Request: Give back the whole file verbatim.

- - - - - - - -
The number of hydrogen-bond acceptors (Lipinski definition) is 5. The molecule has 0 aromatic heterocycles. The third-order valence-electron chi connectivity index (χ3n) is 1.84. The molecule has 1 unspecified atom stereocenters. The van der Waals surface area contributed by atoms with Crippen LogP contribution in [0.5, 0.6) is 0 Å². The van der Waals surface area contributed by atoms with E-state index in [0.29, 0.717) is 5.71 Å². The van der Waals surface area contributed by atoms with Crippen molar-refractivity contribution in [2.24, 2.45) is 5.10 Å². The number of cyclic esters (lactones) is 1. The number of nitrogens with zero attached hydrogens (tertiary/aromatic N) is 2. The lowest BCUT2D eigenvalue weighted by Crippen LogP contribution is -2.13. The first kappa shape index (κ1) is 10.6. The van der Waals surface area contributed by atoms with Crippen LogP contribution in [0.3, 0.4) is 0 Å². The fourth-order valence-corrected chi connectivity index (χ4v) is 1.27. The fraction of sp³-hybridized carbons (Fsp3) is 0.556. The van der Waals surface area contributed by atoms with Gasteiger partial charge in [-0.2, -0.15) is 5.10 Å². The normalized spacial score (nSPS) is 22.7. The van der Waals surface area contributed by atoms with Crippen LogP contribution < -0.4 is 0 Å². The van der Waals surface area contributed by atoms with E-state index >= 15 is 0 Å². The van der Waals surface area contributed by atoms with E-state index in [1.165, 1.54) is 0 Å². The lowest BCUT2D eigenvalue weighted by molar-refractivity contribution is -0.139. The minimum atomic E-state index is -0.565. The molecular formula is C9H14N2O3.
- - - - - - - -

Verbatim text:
The number of hydrogen-bond acceptors (Lipinski definition) is 5. The molecule has 0 aromatic heterocycles. The third-order valence-electron chi connectivity index (χ3n) is 1.84. The molecule has 1 unspecified atom stereocenters. The van der Waals surface area contributed by atoms with Crippen LogP contribution in [0.5, 0.6) is 0 Å². The van der Waals surface area contributed by atoms with E-state index in [0.29, 0.717) is 5.71 Å². The van der Waals surface area contributed by atoms with Crippen molar-refractivity contribution in [2.24, 2.45) is 5.10 Å². The number of cyclic esters (lactones) is 1. The number of nitrogens with zero attached hydrogens (tertiary/aromatic N) is 2. The lowest BCUT2D eigenvalue weighted by Crippen LogP contribution is -2.13. The first kappa shape index (κ1) is 10.6. The van der Waals surface area contributed by atoms with Crippen LogP contribution in [0.3, 0.4) is 0 Å². The fourth-order valence-corrected chi connectivity index (χ4v) is 1.27. The fraction of sp³-hybridized carbons (Fsp3) is 0.556. The van der Waals surface area contributed by atoms with Gasteiger partial charge in [-0.2, -0.15) is 5.10 Å². The normalized spacial score (nSPS) is 22.7. The van der Waals surface area contributed by atoms with Crippen LogP contribution < -0.4 is 0 Å². The van der Waals surface area contributed by atoms with E-state index >= 15 is 0 Å². The van der Waals surface area contributed by atoms with E-state index in [1.165, 1.54) is 0 Å². The lowest BCUT2D eigenvalue weighted by molar-refractivity contribution is -0.139. The minimum atomic E-state index is -0.565. The molecular formula is C9H14N2O3.